The First Family of Modern Jazz performed on August 4, 2001 at a concert hall in The Crescent City to mark the retirement of Ellis Marsalis from teaching duties at the University of New Orleans. Fortunately, the event was captured on tape.
As with most live performances, this celebration includes a fair amount of spontaneity along with tight ensemble partnerships. Branford’s “Cain and Abel” places his fluid tenor side by side with Wynton’s sparkling trumpet in a traditional New Orleans stomp. With bass and drums, the two eldest brothers parade their camaraderie. Nobody does it better. In the same manner that two experienced basketball guards can easily outmaneuver their opponents through poise and grace, Branford and Wynton win their audience through cool passion. It all comes quite naturally.
Several of Ellis’ original compositions afford the ensemble a chance to dig in and burn up the scenery. Modern mainstream drama settles in deftly, as each family member contributes equally. Branford’s vigorous solo on “Nostalgic Impressions” stretches the envelope with high-powered energy.
Everyone solos on this winning concert. It’s still early in the year, and A Jazz Celebration sits alone on this year’s ten best list. Audio samples for each track are available at www.marsalismusic.com.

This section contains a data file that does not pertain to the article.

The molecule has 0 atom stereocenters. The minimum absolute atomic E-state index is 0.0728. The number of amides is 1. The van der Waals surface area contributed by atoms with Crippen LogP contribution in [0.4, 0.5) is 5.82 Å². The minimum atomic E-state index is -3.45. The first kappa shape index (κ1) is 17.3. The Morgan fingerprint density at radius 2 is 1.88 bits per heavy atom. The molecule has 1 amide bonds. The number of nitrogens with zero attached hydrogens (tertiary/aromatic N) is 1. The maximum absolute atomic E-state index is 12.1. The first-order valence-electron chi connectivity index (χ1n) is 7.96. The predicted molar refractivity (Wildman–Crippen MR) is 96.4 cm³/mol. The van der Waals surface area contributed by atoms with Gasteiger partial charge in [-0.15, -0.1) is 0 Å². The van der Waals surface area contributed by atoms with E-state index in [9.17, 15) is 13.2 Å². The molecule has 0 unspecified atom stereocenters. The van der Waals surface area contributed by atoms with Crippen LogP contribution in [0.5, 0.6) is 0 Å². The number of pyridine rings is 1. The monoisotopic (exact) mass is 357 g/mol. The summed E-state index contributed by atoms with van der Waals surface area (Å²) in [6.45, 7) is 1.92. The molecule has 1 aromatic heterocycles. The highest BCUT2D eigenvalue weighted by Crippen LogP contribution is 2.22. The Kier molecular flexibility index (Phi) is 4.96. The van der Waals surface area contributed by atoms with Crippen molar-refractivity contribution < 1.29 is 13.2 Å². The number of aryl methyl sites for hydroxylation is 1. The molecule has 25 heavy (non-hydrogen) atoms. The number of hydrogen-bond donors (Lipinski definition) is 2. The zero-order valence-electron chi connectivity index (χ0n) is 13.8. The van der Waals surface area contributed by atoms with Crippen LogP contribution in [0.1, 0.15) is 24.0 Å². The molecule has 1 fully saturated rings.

Track Listing: 1. Swingin' at the Haven 2. The Surrey With the Fringe on Top
3. Wynton Speaks 4. Cain and Abel 5. Nostalgic Impressions
6. After 7. Sultry Serenade 8. Twelve's It 9. Harry Speaks
10. Saint James Infirmary 11. Struttin' With Some Barbecue
Personnel: Ellis Marsalis - Piano; Branford Marsalis - Saxophone;
Wynton Marsalis - Trumpet; Delfeayo Marsalis - Trombone;
Jason Marsalis - Drums; Roland Guerin - Bass;
Harry Connick Jr. - Piano; Lucien Barbarin - Trombone;
I was first exposed to jazz when I discovered that one of Jimi Hendrix's influences was Wes Montgomery. I played guitar growing up and idolized Hendrix, so I knew that anyone he looked up to must be good
I was first exposed to jazz when I discovered that one of Jimi Hendrix's influences was Wes Montgomery. I played guitar growing up and idolized Hendrix, so I knew that anyone he looked up to must be good. I was 16 at the time. I went to Tower Records and purchased a CD by Wes, and I was hooked from the very first ten seconds. The sound of the song Lolita illuminated my bedroom, as I just sat back amazed at how colorful and soulful this music was--I understood it, even though at the time I didn't understand how to go about playing it. I get chills listening to Wes' solo on Lolita, and I can still listen to that song ten times in a row and never get tired of it. There is a truly timeless quality to genuinely spontaneous jazz music, and it is that quality that has inspired me to devote my life to studying and playing this music.